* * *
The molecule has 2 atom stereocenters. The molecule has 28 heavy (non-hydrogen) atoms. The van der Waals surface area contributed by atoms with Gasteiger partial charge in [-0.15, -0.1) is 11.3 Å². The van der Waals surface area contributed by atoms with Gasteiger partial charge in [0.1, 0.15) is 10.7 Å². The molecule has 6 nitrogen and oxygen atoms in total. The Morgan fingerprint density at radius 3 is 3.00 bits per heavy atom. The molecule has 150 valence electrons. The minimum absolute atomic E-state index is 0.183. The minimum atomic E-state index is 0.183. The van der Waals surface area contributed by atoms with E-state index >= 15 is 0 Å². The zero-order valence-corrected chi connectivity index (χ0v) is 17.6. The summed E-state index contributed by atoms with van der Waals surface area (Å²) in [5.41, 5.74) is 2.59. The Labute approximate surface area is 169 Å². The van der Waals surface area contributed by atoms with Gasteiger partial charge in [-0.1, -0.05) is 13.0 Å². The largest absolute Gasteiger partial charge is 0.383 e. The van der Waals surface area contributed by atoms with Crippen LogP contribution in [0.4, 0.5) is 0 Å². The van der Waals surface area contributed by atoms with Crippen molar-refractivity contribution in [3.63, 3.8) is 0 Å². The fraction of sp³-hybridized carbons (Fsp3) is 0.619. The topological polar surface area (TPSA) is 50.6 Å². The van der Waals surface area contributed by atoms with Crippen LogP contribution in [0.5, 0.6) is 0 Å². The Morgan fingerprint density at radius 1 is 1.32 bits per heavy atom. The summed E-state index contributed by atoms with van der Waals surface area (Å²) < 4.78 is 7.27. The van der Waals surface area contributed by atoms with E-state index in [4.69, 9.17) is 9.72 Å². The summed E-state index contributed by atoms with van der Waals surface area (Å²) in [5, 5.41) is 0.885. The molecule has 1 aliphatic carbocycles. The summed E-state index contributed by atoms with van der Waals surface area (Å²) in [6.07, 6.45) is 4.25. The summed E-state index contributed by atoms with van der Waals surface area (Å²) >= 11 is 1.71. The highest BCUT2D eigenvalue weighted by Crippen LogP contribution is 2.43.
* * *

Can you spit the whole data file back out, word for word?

The molecule has 2 atom stereocenters. The molecule has 28 heavy (non-hydrogen) atoms. The van der Waals surface area contributed by atoms with Gasteiger partial charge in [-0.15, -0.1) is 11.3 Å². The van der Waals surface area contributed by atoms with Gasteiger partial charge in [0.1, 0.15) is 10.7 Å². The molecule has 6 nitrogen and oxygen atoms in total. The Morgan fingerprint density at radius 3 is 3.00 bits per heavy atom. The molecule has 150 valence electrons. The minimum absolute atomic E-state index is 0.183. The minimum atomic E-state index is 0.183. The van der Waals surface area contributed by atoms with E-state index >= 15 is 0 Å². The zero-order valence-corrected chi connectivity index (χ0v) is 17.6. The summed E-state index contributed by atoms with van der Waals surface area (Å²) in [5.41, 5.74) is 2.59. The Labute approximate surface area is 169 Å². The van der Waals surface area contributed by atoms with Gasteiger partial charge in [-0.1, -0.05) is 13.0 Å². The largest absolute Gasteiger partial charge is 0.383 e. The van der Waals surface area contributed by atoms with Crippen LogP contribution in [0.4, 0.5) is 0 Å². The van der Waals surface area contributed by atoms with Crippen molar-refractivity contribution in [3.63, 3.8) is 0 Å². The fraction of sp³-hybridized carbons (Fsp3) is 0.619. The topological polar surface area (TPSA) is 50.6 Å². The van der Waals surface area contributed by atoms with Crippen LogP contribution in [0.5, 0.6) is 0 Å². The Morgan fingerprint density at radius 1 is 1.32 bits per heavy atom. The summed E-state index contributed by atoms with van der Waals surface area (Å²) < 4.78 is 7.27. The van der Waals surface area contributed by atoms with E-state index in [4.69, 9.17) is 9.72 Å². The summed E-state index contributed by atoms with van der Waals surface area (Å²) in [5, 5.41) is 0.885. The molecule has 1 aliphatic carbocycles. The summed E-state index contributed by atoms with van der Waals surface area (Å²) in [6.07, 6.45) is 4.25. The summed E-state index contributed by atoms with van der Waals surface area (Å²) >= 11 is 1.71. The highest BCUT2D eigenvalue weighted by Crippen LogP contribution is 2.43.